* INSEE sees 2013 GDP growth of 0.2 pct with year-end rebound
* Unemployment to keep ticking higher despite recovery
PARIS, Dec 19 (Reuters) - France is set to eke out economic growth of 0.2 percent this year, but a year-end rebound will be too weak to get unemployment falling as President Francois Hollande has pledged, the INSEE statistics agency forecast on Thursday.
The government had said it expected the euro zone's second-biggest economy to expand at least 0.1 percent despite a soft start to the year.
After contracting 0.1 percent in the third quarter, INSEE forecast that the French economy would grow 0.4 percent quarter-on-quarter (q/q)in the final three months of the year, boosted by a bounce back in business investment and exports.
However, the improvement would prove short-lived, INSEE said in its latest economic outlook, forecasting that French gross domestic product would grow by only 0.2 percent q/q in both the first and second quarters of 2014.
Recent economic data have painted a mixed picture of French economic activity, with the purchasing managers' survey pointing to a new downturn while better business sentiment polls have prompted the Bank of France to raise its fourth quarter growth forecast to 0.5 percent.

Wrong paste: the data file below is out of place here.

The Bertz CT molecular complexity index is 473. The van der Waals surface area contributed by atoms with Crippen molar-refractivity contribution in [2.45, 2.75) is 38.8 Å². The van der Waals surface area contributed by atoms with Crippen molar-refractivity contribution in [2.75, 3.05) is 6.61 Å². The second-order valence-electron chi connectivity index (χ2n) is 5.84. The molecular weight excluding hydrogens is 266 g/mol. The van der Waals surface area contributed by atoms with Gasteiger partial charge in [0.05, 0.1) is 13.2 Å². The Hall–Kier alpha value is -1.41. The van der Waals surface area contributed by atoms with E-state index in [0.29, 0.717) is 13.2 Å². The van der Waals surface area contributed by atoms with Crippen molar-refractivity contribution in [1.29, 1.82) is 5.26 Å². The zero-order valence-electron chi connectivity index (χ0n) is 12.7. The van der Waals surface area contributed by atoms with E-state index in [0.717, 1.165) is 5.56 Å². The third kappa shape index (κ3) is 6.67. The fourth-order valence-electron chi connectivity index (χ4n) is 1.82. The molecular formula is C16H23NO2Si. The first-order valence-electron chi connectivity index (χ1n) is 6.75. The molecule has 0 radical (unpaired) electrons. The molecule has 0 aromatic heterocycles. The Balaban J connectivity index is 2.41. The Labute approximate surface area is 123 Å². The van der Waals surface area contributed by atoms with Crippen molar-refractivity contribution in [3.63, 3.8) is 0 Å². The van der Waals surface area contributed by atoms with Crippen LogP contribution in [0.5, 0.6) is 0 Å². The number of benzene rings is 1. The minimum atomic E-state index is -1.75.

The outlook offers scant relief to Hollande as he struggles to live up to a promise to jump-start the economy, in particular by getting unemployment on a downward trend by year-end.
INSEE economist Laurent Clavel told journalists that state-sponsored jobs in the private sector would help employment, but not enough to absorb the growth in the labour force.
As a result the unemployment rate, which stood at 10.9 percent in the third quarter, would reach 11.0 percent by mid- 2014, just shy of the record 11.2 percent reached in 1997.
Despite considerable slack in the economy, INSEE estimated that inflation would rise in the coming months to reach 1.1 percent in the middle of 2014 compared with 0.7 percent in November.
It estimated that an increase in valued-added sales tax at the start of 2014 to 20 percent from 19.6 percent currently would add 0.2 percentage points to the inflation rate.
(Reporting by Yann Le Guernigou; writing by Leigh Thomas; Editing by Mark Trevelyan)